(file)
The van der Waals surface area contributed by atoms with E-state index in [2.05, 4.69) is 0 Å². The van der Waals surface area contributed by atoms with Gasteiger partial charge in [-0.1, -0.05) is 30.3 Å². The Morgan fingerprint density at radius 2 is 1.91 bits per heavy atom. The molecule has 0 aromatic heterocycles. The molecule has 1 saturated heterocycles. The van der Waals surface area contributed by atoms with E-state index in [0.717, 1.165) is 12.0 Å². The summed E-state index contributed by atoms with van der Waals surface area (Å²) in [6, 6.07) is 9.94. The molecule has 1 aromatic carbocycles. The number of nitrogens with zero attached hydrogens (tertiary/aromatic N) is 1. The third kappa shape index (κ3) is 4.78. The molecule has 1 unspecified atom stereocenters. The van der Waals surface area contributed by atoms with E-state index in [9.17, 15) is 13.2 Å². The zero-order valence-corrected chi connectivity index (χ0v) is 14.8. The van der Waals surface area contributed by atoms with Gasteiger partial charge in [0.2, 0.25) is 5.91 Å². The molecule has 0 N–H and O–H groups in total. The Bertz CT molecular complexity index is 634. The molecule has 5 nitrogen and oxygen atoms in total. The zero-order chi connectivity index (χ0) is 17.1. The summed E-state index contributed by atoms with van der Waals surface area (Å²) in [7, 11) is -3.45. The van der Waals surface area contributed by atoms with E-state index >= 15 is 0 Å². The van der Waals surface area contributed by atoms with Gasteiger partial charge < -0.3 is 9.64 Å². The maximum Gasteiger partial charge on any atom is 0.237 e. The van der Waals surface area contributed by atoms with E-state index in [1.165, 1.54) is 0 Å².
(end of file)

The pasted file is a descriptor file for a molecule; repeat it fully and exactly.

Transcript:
The van der Waals surface area contributed by atoms with E-state index in [2.05, 4.69) is 0 Å². The van der Waals surface area contributed by atoms with Gasteiger partial charge in [-0.1, -0.05) is 30.3 Å². The Morgan fingerprint density at radius 2 is 1.91 bits per heavy atom. The molecule has 0 aromatic heterocycles. The molecule has 1 saturated heterocycles. The van der Waals surface area contributed by atoms with E-state index in [0.717, 1.165) is 12.0 Å². The summed E-state index contributed by atoms with van der Waals surface area (Å²) in [6, 6.07) is 9.94. The molecule has 1 aromatic carbocycles. The number of nitrogens with zero attached hydrogens (tertiary/aromatic N) is 1. The third kappa shape index (κ3) is 4.78. The molecule has 1 unspecified atom stereocenters. The van der Waals surface area contributed by atoms with E-state index in [9.17, 15) is 13.2 Å². The zero-order valence-corrected chi connectivity index (χ0v) is 14.8. The van der Waals surface area contributed by atoms with Gasteiger partial charge in [0.2, 0.25) is 5.91 Å². The molecule has 0 N–H and O–H groups in total. The Bertz CT molecular complexity index is 634. The molecule has 5 nitrogen and oxygen atoms in total. The zero-order chi connectivity index (χ0) is 17.1. The summed E-state index contributed by atoms with van der Waals surface area (Å²) in [7, 11) is -3.45. The van der Waals surface area contributed by atoms with E-state index >= 15 is 0 Å². The van der Waals surface area contributed by atoms with Gasteiger partial charge < -0.3 is 9.64 Å². The maximum Gasteiger partial charge on any atom is 0.237 e. The van der Waals surface area contributed by atoms with E-state index in [1.165, 1.54) is 0 Å².